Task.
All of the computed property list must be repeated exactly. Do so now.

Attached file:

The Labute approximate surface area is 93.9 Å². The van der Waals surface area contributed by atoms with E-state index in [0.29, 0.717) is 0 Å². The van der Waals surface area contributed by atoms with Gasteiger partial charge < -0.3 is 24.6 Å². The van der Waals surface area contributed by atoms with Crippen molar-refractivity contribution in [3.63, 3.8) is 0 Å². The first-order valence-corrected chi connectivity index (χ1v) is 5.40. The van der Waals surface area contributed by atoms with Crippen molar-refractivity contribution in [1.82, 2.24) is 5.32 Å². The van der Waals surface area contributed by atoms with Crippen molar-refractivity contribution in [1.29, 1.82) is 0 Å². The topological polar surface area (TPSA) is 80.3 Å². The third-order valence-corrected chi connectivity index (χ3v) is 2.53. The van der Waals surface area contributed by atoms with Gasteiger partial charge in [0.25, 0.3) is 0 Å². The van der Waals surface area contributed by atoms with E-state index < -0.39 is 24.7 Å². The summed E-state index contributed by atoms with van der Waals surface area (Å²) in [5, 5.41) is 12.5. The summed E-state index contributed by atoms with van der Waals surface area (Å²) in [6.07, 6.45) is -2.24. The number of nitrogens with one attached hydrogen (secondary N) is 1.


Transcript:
The Labute approximate surface area is 93.9 Å². The van der Waals surface area contributed by atoms with E-state index in [0.29, 0.717) is 0 Å². The van der Waals surface area contributed by atoms with Gasteiger partial charge < -0.3 is 24.6 Å². The van der Waals surface area contributed by atoms with Crippen molar-refractivity contribution in [3.63, 3.8) is 0 Å². The first-order valence-corrected chi connectivity index (χ1v) is 5.40. The van der Waals surface area contributed by atoms with Crippen molar-refractivity contribution in [1.82, 2.24) is 5.32 Å². The van der Waals surface area contributed by atoms with Crippen molar-refractivity contribution in [1.29, 1.82) is 0 Å². The topological polar surface area (TPSA) is 80.3 Å². The third-order valence-corrected chi connectivity index (χ3v) is 2.53. The van der Waals surface area contributed by atoms with Gasteiger partial charge in [0.25, 0.3) is 0 Å². The van der Waals surface area contributed by atoms with E-state index < -0.39 is 24.7 Å². The summed E-state index contributed by atoms with van der Waals surface area (Å²) in [5, 5.41) is 12.5. The summed E-state index contributed by atoms with van der Waals surface area (Å²) in [6.07, 6.45) is -2.24. The number of nitrogens with one attached hydrogen (secondary N) is 1.